Some winced while others oohed, as about 25 local high school students participating in the Liberty Partnership Program had the opportunity to touch real animal brains as a part of their visit to St. Lawrence University.
But before they got to the gooey part, students from Massena, Morristown and St. Lawrence central high schools took part in a lecture with Ana Estevez, associate professor of biology and psychology, at St. Lawrence University’s Johnson Hall of Science.
Estevez began her lecture by asking students what they already knew about the brain. Few students had much to contribute in the beginning. However, interest in the subject began to grow, as more interesting facts about brains were presented to them. Students also appeared to enjoy answering questions using “clickers,” a device about the size of a remote control that records student responses.
Estevez discussed her own area of expertise in neuroscience, an interdisciplinary field that includes biology, chemistry and psychology, among other fields. She also discussed different types of brain injuries, including ischemic (strokes), neurodegenerative – such as Alzheimer’s – and trauma, including injuries incurred playing sports even with protective gear.
Kaitlyn Wilson and Meaghan Barker from the Morristown school district said they learned things they didn’t know about the brain during Estevez’s lecture.
“I’m interested in psychology,” said Kaitlyn who is in 11th grade. “So this sort of reinforced my interest in psychology.”
As Estevez tossed small, rubber brain erasers to those who answered her questions correctly, more and more students started answering questions and participating in the discussion.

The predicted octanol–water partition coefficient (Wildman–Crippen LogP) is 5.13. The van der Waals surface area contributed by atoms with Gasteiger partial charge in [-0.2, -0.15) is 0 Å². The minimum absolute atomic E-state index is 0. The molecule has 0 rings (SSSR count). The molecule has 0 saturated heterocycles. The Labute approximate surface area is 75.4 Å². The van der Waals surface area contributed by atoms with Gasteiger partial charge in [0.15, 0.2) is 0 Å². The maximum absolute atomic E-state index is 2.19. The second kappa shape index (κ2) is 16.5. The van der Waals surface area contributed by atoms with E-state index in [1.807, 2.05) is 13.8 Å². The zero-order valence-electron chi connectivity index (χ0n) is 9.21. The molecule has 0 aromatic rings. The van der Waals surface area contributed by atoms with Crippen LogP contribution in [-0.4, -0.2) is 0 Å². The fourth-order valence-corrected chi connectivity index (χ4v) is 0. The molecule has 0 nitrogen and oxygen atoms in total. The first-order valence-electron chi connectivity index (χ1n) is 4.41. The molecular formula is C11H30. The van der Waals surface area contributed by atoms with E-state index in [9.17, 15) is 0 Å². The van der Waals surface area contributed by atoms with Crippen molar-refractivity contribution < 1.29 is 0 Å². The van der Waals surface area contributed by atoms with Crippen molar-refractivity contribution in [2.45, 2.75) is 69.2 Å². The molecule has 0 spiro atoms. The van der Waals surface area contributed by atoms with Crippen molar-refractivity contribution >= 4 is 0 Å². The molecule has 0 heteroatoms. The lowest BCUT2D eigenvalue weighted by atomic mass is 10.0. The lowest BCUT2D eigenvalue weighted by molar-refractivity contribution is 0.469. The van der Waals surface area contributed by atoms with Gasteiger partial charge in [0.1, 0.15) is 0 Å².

Meaghan, who is in 10th grade and home-schooled, was quick to answer several questions during the lecture. She was eager to go to the lab because she hopes to become a medical examiner one day.
“I can’t wait to touch the brains,” she said, just before moving into the laboratory. “This is something I want to do, so it’s fun to get to experience things like this.”
Sally Vrooman, Liberty Partnership coordinator for Morristown, said the partnership between local high schools and the colleges in the North Country is unique.
“Most Liberty Partnership program are in urban areas, so it’s rare to have one of these programs located in a rural region of the state,” she said. “SLU and LPP have formed a beautiful partnership due in large part to the willingness of SLU faculty to reach out to area students in an effort to enrich their knowledge of science.”
Liberty Partnership is a New York State-funded program that promotes collaboration between post-secondary institutions, community organizations, school districts, businesses and industries, parents and volunteers. The program selects students in grades seven through 12 based on free and reduced lunch programs, a failed grade, parents without a high school diploma, or students who have accumulated multiple absences. St. Lawrence regularly delivers lectures to Liberty Partnership students and also supplies its own students as tutors to program participants